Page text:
What is there to know? I've been riding trail centres and welsh hills on a 100mm hardtail until now. I've heard terms like pre-load being banded around but not really sure what they mean. Educate me in the ways of the bounce ๐Ÿ™‚

    Surfr
    Member

    Cheers guys.

    I can't manual yet but am learning on my jump bike. I just loft the front wheel momentarily over drops but theres nothing more than 18" on my local trails (Nant-yr-Arian). I think I get the pre-load thing and will be reading the Fox manual on how to tun the RP23.

    s8tannorm
    Member

    Somewhere up there ^^^ It says sit down more … don't. Suspension is there to keep the wheels tracking the ground and aid grip, not to give you a comfy ride, thats just a little bonus. The most dangerous place to be on technical trails is sat down, regardless of bike.

    Sermon over, ta.

    Surfr
    Member

    Yeh I wasn't planning on sitting down more. Only on the ups where I sit down most of the time anyway as I'm a fatty

    adstick
    Member

    Same as you ride a hardtail kind of, spinnier gear on the climbs maybe, and you might need to work the bike harder to get the most out of it. However if your skills are lacking you can get into trouble a lot quicker.

    Premier Icon Ben_Haworth
    Subscriber

    Pretty much ride like a hardtail .. except stop unweighting the bike over rough stuff so much .. and start "weighting" the bike down more .. try not to ride anything apart from full-sus for a decent period of time as you'll not "learn" owt .. IMO ๐Ÿ™‚

    Lemurian
    Member

    As has been mentioned, bunny hopping/jumping is slightly different on a full-sus in that you have to compress the bike before you pull up. Apart from that it's just a bit more squishy than a hardtail. In terms of shock setup, it should run at about 25-30% sag (amount of travel you go through when stationary on the bike – increasing or decreasing preload tweaks this). Also make sure the rebound isn't too fast otherwise you could get bucked up/off/over.

    jedi
    Member

    you have to do things earlier on a fs. hopping requires preloading the bike as usual but the timing will differ

    the only difference is that you can now sit down on the descents and stand up on the climbs.

    errr…that's about it.

    jedi
    Member

    sit down on descents?????

    adstick
    Member

    Wot Jedi sed!

    glenp
    Member

    Sorry to chip in to repeat the blimin' obvious – as several have said already (but others have contradicted) Do Not Sit Down! The very first thing novices get told, and one of the golden rules, is offroad, we freewheel standing up. fs or no fs, drive the bike with your feet – do not sit upon it passively.

    MrNutt
    Member

    you can relax your wrists ๐Ÿ˜€

    stonemonkey
    Member

    As someone who has just bought a hardtail for time in 10 years i would say you can sit a little heavier on the climbs using the suspension to track the ground a dig in for grip, my first ride on a hardtail I found it realy dificult to climb rocky tracks . The solution for me was to sit lighter on the seat/ more weight over the front / use legs for susspension and speed up to carry my momentum on the rougher sections. Ie Hardtail get speed up where you can and skip over bumpy bits . Full suss : more steady all the way .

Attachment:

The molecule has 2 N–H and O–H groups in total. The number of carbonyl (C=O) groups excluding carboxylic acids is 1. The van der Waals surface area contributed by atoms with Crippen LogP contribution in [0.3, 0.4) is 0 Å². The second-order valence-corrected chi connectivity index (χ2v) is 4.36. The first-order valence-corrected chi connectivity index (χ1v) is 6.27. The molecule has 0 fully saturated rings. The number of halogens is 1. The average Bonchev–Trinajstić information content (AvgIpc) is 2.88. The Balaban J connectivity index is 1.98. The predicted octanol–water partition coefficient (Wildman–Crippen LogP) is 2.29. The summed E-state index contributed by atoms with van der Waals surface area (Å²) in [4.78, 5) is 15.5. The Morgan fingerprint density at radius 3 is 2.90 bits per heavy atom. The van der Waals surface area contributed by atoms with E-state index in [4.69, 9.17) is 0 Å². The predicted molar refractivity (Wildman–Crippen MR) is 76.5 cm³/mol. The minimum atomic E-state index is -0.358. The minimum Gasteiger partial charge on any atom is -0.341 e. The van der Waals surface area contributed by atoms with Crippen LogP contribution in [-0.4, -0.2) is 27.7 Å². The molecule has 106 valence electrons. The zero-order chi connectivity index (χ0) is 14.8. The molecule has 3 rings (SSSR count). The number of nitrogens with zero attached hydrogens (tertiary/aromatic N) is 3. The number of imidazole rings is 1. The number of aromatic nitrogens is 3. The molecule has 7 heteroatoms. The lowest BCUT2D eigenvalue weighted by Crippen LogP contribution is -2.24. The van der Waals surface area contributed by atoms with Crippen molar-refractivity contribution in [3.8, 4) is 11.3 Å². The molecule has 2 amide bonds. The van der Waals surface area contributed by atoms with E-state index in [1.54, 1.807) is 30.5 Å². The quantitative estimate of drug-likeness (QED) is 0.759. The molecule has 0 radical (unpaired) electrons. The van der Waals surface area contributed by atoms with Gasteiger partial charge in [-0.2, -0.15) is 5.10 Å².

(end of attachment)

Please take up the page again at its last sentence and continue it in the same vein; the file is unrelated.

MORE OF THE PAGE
Descents : stand up for both Ht/full suss! and ride as normal

    Premier Icon ddmonkey
    Subscriber

    I think the sitting down thing refers to climbing only, when a sit down and spin approach works better with a FS vs a stand up and mash with a hardtail? Once on the flat / downs the yes the attack position is just the same.

    GTDave
    Member

    Badly! ๐Ÿ˜ณ

    Premier Icon mboy
    Subscriber

    Just a note to add…

    Each full sus bike will have its own traits, and characteristics. Some are very good climbers, others not so, some great at descending, others not so. Trying to give "general" advice on how to ride a full suspension bike compared to a hardtail is quite hard, other than what Jedi said… ie. you have to react a bit earlier, and preload the bike on jumps.

    Of course, the more suspension travel you have, the earlier you have to react, and the more preloading you have to do. With the Orange ST4 you've only got a 4" travel bike, so to be honest, as a first FS bike, it'll probably be great. If you jumped straight in with 7" of travel both ends, you may end up a bit overwhelmed.

    What some people have said about the sitting down thing… Well… What full sus does in particular is allow you to get away with sitting down a bit more when you're tired. That is not to say you should be sitting down where you were standing up on your hardtail, but more that when you're tiring a bit, you can get away with sitting down over a few bumps whereas you wouldn't get away with it on a hardtail.

    Oh, and some full sus designs bob more than others under climbing. I've not ridden an ST4 before so don't know, but on most full sus bikes pedalling "smooth circles" when climbing is much much better than just stomping on the pedals. And this is where sitting on the saddle helps a bit.

    Lionheart
    Member

    Ride it faster!! (and longer) But though impressive at first it not as much fun ๐Ÿ˜•

    walleater
    Member

    Aim to ride at a speed so it feels like you are riding your hardtail ๐Ÿ˜‰

Viewing 32 posts - 1 through 32 (of 32 total)